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How Should Researchers Read Papers During the Pandemic?

The COVID-19 pandemic has affected almost every industry, around the world. The academic publishing industry is no exception. Whether it is dealing with the sudden change in research priorities, or the influx of COVID-focused articles, publishers have been forced to adapt – and fast.

The pandemic has  produced a flood of information and misinformation – and put many sources of funding at risk. Preprint servers, which share research papers before they have been peer-reviewed, have become hugely popular. Amid all these changes in the world of scientific publishing, researchers may need to change the way that they read papers.

The Surge in COVID Preprints

In the few short months since the pandemic began, more than 6,000 COVID-related preprints have been posted. While some of these contain important, even vital, information, others are clearly poor quality. Crucially, papers posted on preprint servers have usually not been through the peer review process. This can result in the spread of misinformation, either intentionally or unintentionally. For example, a now-withdrawn preprint noted similarities between the new coronavirus and HIV. The article triggered widely-repeated claims that the new coronavirus is man-made, despite the objections of scientists and others.

The purpose of peer review is to ensure that published research is “good science.” Without this, how can scientists and the general public decide which research to trust?

Preprints: To Trust or Not To Trust?

When overwhelmed with information, people tend to search for ways to sort through the data. Faced with the multitude of COVID preprints, researchers may seek out names and institutions they are familiar with. This is understandable, as these people and places have earned their reputations as trusted sources. However, this approach has a downside.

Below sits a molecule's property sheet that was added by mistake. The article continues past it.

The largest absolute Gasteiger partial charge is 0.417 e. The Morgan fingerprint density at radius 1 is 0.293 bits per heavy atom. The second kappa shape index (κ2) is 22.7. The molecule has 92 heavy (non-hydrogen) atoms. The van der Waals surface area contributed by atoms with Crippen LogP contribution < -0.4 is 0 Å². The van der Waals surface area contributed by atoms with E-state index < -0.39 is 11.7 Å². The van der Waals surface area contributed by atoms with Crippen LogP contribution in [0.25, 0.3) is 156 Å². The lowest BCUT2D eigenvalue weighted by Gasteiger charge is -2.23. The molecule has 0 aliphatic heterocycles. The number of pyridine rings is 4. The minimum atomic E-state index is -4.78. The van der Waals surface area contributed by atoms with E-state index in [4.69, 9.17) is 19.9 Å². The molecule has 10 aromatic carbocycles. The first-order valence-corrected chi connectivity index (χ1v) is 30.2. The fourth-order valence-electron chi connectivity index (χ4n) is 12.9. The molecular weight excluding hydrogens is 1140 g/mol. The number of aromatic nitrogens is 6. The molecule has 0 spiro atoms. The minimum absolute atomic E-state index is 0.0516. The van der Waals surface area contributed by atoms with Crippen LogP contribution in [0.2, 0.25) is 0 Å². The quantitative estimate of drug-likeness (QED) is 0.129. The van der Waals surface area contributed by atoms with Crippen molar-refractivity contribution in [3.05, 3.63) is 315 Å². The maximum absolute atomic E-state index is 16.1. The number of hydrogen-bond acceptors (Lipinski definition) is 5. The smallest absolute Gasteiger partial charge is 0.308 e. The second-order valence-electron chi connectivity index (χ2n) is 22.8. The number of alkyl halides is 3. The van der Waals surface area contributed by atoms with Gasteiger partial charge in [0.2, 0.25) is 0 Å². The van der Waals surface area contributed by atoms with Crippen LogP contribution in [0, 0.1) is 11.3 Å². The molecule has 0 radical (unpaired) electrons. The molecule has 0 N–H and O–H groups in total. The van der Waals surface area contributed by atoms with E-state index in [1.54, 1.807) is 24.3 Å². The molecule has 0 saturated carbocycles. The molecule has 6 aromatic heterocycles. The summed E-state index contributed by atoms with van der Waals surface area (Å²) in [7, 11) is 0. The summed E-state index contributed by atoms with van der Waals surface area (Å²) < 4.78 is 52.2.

According to Theo Bloom, the editor of the journal BMJ, this shortcut can favor bias over new ideas. This is a particular risk when it comes to articles on COVID-19. The pandemic began in China and quickly spread to other Asian countries and Europe, before reaching the US. This means that some of the most important COVID research came from scientists based in China and elsewhere in Asia, who are less likely to be familiar to an international audience. These papers helped to identify the virus, explain how it spreads and how it affects the body. Discounting these papers simply because the authors are unfamiliar could come at a great cost.

In another example widely reported in the media, a paper from China noted possible benefits of the malaria drug hydroxychloroquine in treating COVID-19. Journalists (and a certain President) seized on this claim and it was widely repeated. However, when large-scale studies were carried out, they concluded that hydroxychloroquine is not useful for COVID, after all.

With so many COVID articles available, and numerous high-profile cases of misinformation, how can researchers decide which papers are valid? The key is in the approach to reading the papers.

How to Read Preprints (and Papers)

According to Jonathan Kimmelman, a Professor of Bioethics at McGill University, researchers should start with a very simple question: “Can I trust what I’m reading here?”